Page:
App Reviewed on: iPhone 3GS
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When a lone semi-emotionless man takes on legions of undead in an apocalyptic wasteland, is he ever not a complete and total badass? Yeah, no. Never. No matter the antihero’s apparent age or ailment, he’s always more of an unstoppable force of nature than a mere mortal man. The same holds true for Sir Death’s middle-aged protagonist. He might have some gray and walk with a slight limp, but once the action starts he becomes a blur of limbs and firearms. It’s a shame, then, that he can feel so inadequate against certain creatures on a fairly regular basis.
What little story there is behind Sir Death can easily be pieced together through the mostly-wordless comic book panels that bookend various sections. In essence, some guy with sunglasses murders zombies hardcore and occasionally rescues young girls from diabolical scientists. Of course the story (and the horrible translation) aren’t the main focus. That honor goes to the completely over-the-top action, which is broken down into five essential components: movement, ranged attacks, melee, shotgun, and machinegun. It sounds weird but it breaks down to running, gunning, fighting, and pulling out some limited-use heavy ordinance when needed.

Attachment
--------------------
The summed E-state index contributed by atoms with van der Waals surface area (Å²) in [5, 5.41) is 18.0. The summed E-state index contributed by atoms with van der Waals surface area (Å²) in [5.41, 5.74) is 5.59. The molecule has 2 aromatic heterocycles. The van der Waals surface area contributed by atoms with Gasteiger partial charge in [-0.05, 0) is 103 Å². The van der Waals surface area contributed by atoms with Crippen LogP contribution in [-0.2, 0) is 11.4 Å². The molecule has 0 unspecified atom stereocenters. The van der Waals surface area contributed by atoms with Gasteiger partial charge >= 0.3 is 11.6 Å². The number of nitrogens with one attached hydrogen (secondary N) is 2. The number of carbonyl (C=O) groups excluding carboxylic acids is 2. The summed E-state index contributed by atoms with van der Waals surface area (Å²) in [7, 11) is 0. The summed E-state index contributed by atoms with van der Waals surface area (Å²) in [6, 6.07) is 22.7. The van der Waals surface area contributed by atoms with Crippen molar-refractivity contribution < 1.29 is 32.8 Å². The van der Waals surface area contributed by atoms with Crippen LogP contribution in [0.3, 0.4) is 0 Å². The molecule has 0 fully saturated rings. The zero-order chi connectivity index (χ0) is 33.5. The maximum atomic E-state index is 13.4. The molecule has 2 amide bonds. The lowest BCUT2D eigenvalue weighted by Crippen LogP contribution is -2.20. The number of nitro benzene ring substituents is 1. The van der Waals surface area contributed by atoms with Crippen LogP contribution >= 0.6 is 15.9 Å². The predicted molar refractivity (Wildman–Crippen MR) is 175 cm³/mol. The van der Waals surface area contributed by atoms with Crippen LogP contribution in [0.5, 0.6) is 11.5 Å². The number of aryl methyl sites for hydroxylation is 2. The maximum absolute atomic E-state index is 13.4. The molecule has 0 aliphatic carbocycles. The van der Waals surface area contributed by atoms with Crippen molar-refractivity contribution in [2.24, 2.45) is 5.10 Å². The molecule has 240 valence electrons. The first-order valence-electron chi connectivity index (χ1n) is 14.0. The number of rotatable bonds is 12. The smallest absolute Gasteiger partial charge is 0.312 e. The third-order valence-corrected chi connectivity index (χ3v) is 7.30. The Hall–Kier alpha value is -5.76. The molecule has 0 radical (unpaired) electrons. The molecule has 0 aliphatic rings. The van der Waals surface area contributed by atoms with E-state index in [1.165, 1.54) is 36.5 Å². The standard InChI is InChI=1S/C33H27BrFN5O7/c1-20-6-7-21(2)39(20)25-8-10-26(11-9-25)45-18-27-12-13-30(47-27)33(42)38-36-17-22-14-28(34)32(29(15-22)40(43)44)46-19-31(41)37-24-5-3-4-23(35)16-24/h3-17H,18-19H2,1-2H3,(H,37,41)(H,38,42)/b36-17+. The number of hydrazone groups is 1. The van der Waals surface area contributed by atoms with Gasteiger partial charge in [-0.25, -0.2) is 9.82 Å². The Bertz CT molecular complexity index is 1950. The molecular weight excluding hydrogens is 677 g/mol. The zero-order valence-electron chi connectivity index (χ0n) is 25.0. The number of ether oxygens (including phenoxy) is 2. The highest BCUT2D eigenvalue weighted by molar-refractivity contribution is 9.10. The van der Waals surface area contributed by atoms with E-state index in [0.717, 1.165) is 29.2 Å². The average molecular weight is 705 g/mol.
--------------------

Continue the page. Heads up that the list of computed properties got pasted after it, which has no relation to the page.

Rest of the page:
Despite only using four buttons and movement arrows, combat in Sir Death is surprisingly fluid. Various taps and holds will trigger different combos, and gold earned in each level can upgrade their complexity and effectiveness. On paper, it sounds neat. In motion, it looks absolutely glorious. Trust me when I say that screen shots don’t do the action justice. If someone really wants to appreciate the visuals, video is the way to do it.
Of course, using a combo system that relies on so few buttons can lead to some input issues. Sometimes triggering the intended moves can be a bit tough but it works well overall, and even the wrong attacks can still be quite effective. The real problem I keep running into is the balance. Specifically, some enemies (especially bosses) have this tendency to become Nigh Unto a God when they attack. What this means is that certain encounters become less a graceful ballet of bullets and beat downs, and more a clumsy game of Get Tossed Around Like a Potato Sack. It’s about as much fun as it sounds, which is a shame given how much actual fun the rest of the game is.
It’s possible to push past these bottlenecks with enough stubbornness (and gold), but it can be a real trial-by-patience. That’s not to say it isn’t worth doing as Sir Death is incredibly awesome and fun when it’s not tossing players to the wolves.